Earlier the communists targeted the zamindars and even Hindu Deshmukhs, before launching a full-scale revolution against the Nizam. In the mid of 1946, the Razakar-Communist battle became progressively violent, with both sides using increasingly brutal tactics. Fear of Communist state and acquisition, Hyderabad signed an agreement with the dominion of India in November 1947, preserving all prior agreements except for the stationing of Indian soldiers in the state. Hyderabad broke the agreement in all areas: foreign affairs, communications and defence meddling with border and railway trade, and secretly loaning Pakistan 15 million pounds. The authorities of the new Dominion of India were fearful of India becoming Divided if Hyderabad continued with its independence. According to author AG Noorani, Indian PM Jawahar Lal Nehru was preoccupied with ending to what he referred to as Hyderabad’s “secessionist effort,” but he preferred negotiations and took military action as a last choice. On the contrary Home Minister Sardar Patel, did not go for negotiations, and ordered the capture and annexation of Hyderabad. India invaded the Hyderabad on 13 September 1948, following a destructive economic action, fearful of the formation of a Communist state and the rise of violent Razakars in Hyderabad. The Nizam then signed an agreement thereby joining India.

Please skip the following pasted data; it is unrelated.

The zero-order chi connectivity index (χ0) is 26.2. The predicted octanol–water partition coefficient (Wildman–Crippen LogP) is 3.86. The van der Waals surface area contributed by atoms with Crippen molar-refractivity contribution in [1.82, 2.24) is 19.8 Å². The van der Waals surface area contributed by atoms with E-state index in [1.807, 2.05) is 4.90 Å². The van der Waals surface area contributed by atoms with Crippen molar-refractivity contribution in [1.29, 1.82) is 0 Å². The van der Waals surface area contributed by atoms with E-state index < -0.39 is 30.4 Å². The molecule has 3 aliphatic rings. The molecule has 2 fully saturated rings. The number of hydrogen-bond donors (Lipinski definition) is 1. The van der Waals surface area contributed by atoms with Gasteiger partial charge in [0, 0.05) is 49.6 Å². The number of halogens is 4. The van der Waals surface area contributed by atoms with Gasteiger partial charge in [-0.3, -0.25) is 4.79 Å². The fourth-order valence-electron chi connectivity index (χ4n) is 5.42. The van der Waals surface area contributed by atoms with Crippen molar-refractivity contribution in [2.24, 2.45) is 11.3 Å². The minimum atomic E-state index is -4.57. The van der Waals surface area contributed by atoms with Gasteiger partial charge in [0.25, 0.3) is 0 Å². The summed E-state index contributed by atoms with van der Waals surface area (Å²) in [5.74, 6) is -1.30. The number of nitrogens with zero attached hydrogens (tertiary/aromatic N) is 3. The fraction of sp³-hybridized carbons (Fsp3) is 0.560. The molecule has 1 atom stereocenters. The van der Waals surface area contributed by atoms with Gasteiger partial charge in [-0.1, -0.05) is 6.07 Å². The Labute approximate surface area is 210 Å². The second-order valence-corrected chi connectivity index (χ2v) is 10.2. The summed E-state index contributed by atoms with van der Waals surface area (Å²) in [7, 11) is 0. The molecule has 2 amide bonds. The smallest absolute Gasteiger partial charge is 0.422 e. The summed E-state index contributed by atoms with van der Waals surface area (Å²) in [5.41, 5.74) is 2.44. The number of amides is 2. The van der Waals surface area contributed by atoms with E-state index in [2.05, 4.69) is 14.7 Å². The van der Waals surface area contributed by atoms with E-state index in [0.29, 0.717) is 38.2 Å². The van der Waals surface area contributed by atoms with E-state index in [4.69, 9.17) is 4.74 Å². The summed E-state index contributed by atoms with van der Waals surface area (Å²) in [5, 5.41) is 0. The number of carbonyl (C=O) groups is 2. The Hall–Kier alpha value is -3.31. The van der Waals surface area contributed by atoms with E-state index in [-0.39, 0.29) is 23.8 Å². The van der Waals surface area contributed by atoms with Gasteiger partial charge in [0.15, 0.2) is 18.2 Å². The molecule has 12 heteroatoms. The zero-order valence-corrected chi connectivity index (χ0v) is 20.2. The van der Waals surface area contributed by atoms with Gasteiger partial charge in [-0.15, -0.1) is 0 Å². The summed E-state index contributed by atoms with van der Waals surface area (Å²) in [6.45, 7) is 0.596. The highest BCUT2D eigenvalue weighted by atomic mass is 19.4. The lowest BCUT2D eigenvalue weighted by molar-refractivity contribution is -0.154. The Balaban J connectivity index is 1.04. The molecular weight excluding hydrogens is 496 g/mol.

History behind Operation Polo
After the partition of India in 1947, the princely states governed their land themselves but they were still under the Subsidiary Alliance system that gave the British power over their external affairs.
Indian Independence Act 1947, cancelled the policy of subsidiary alliances and the princely states were given 3 choices to decide their future:
- Submit to India
- Submit to Pakistan
- Remain Independent
By 1948 many of the Princely States had united with India but the state of Hyderabad had decided to stay Independent.
Hyderabad was under the Nizam, Mir Sir Osman Ali Khan, Asaf Jah VII. He governed over a largely Hindu population hoping to maintain his independence with a irregular army largely belonging to Muslim aristocracy, called Razakars. India was not comfortable on allowing a wealthy and powerful princely state be left on its own.
Events within Hyderabad, such as the Telangana uprising and militant Razakars gave way to fears of instability in the region. Therefore, the Government of India decided to undertake a military operation to annex Hyderabad.
Events that occurred before Operation Polo
The Nizam of Hyderabad at first met the British Government with the proposal to form Hyderabad as a constitutional monarchy within the Commonwealth of Nations. The proposal was disapproved by , Lord Louis Mountbatten, the last viceroy of India.